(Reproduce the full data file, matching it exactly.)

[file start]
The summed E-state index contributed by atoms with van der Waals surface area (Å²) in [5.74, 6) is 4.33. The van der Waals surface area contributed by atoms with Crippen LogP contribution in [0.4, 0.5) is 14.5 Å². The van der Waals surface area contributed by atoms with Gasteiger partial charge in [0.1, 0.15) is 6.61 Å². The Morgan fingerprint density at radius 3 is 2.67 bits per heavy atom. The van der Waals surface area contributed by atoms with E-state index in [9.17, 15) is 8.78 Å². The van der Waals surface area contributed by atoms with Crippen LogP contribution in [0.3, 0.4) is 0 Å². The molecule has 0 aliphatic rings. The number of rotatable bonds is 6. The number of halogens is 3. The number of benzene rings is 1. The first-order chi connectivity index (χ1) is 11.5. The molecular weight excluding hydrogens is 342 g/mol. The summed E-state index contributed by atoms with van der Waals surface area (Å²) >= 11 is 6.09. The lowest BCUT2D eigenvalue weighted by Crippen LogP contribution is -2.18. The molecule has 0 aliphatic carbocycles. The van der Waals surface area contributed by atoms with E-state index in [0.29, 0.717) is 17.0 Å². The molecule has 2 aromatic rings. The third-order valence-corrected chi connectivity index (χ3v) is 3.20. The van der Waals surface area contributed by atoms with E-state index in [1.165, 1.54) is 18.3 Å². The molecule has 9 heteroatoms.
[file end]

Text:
The summed E-state index contributed by atoms with van der Waals surface area (Å²) in [5.74, 6) is 4.33. The van der Waals surface area contributed by atoms with Crippen LogP contribution in [0.4, 0.5) is 14.5 Å². The van der Waals surface area contributed by atoms with Gasteiger partial charge in [0.1, 0.15) is 6.61 Å². The Morgan fingerprint density at radius 3 is 2.67 bits per heavy atom. The van der Waals surface area contributed by atoms with E-state index in [9.17, 15) is 8.78 Å². The van der Waals surface area contributed by atoms with Crippen LogP contribution in [0.3, 0.4) is 0 Å². The molecule has 0 aliphatic rings. The number of rotatable bonds is 6. The number of halogens is 3. The number of benzene rings is 1. The first-order chi connectivity index (χ1) is 11.5. The molecular weight excluding hydrogens is 342 g/mol. The summed E-state index contributed by atoms with van der Waals surface area (Å²) >= 11 is 6.09. The lowest BCUT2D eigenvalue weighted by Crippen LogP contribution is -2.18. The molecule has 0 aliphatic carbocycles. The van der Waals surface area contributed by atoms with E-state index in [0.29, 0.717) is 17.0 Å². The molecule has 2 aromatic rings. The third-order valence-corrected chi connectivity index (χ3v) is 3.20. The van der Waals surface area contributed by atoms with E-state index in [1.165, 1.54) is 18.3 Å². The molecule has 9 heteroatoms.